Interview by Millicent Borges Accardi, Contributor (*)
With family roots in Algarve, mainland Portugal, Michel De Brito was born in 1980 in New Jersey and educated at Parsons School of Design and the New York Academy of Art.
The magic of his work lies in his ability to make connections to the old country and to family, as well as connections to the present day. His subjects are family members, grandparents and cousins pictured in intimate gatherings in the kitchen or backyard–many of which involve food, the heart and soul of any gathering.
A brochure from a 2011 Eleanor Ettinger Gallery in New York claims: “The vibrancy in Michael De Brito’s brushwork enlivens each small detail until our senses can almost feel the warmth of the room or smell the stew simmering on the stove.”
His most recent exhibits include shows at Arnold and Sheila Aronson Galleries (NY), Affero Gallery in Newark, and The Ex-Photo Show at Praxedis Guerrero (NY).
His paintings have been featured at The University of Maine Museum of Art, Arbermarle Gallery in London, ARCOmadrid (Spain), Galeria Graça Brandão in Lisbon (Portugal), and The National Portrait Gallery in London (UK).
De Brito is the recipient of many awards, including grants from the Pollock-Krasner Foundation and a National Portrait Gallery BP award. His work is in permanent collections at Tribunal Constitucional, Lisbon (Portugal) and the Nevada Museum of Art (John and Mary Lou Paxton Collection).
Currently, he teaches in New Jersey at One River School of Art and Design, and The Arts Guild in Rahway. In this interview for the Portuguese American Journal, Michael de Brito speaks of how his Portuguese heritage, his family, and the people on his life are connected to his art.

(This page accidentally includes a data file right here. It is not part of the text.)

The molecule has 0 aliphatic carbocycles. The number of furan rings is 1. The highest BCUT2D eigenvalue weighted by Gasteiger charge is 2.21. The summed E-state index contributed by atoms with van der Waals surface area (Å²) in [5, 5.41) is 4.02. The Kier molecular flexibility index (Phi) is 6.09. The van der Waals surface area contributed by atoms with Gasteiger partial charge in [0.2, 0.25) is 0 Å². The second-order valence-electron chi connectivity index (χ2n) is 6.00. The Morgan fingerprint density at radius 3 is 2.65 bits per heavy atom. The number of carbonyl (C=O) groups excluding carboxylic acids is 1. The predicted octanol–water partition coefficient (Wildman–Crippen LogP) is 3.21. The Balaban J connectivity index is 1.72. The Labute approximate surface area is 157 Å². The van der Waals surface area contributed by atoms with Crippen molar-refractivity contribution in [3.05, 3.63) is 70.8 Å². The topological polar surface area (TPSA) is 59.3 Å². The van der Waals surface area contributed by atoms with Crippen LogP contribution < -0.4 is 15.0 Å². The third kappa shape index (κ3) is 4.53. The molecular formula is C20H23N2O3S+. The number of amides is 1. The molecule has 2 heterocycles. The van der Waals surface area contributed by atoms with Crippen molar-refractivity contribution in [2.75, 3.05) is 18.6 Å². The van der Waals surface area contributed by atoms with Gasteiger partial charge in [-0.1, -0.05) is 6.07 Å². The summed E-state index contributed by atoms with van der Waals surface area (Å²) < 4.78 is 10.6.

Your series “Larger than Life” features a painting called “Woman with Chouriços II.” How does your Portuguese heritage manifest in your art practice?
The people in my life make up the majority of my subjects in my work. I find my personal connection to these subjects to be the most truthful way to connect with viewers.
Can you give me an example of one or two subjects and who they are, how you painted them?
In “Kitchen Table,” the painting is based around a family friend who is from Portugal. Here she sits wearing all black after the death of her husband. I wanted to capture the quietness of the moment of her thinking to herself at the table.
In “Lunch,” the painting depicts my father and grandmother eating together. Here we have one figure focused on her meal while the other is peering into the distance. The piece it small 5x 7 in which gets the viewer up close and personal with this painting.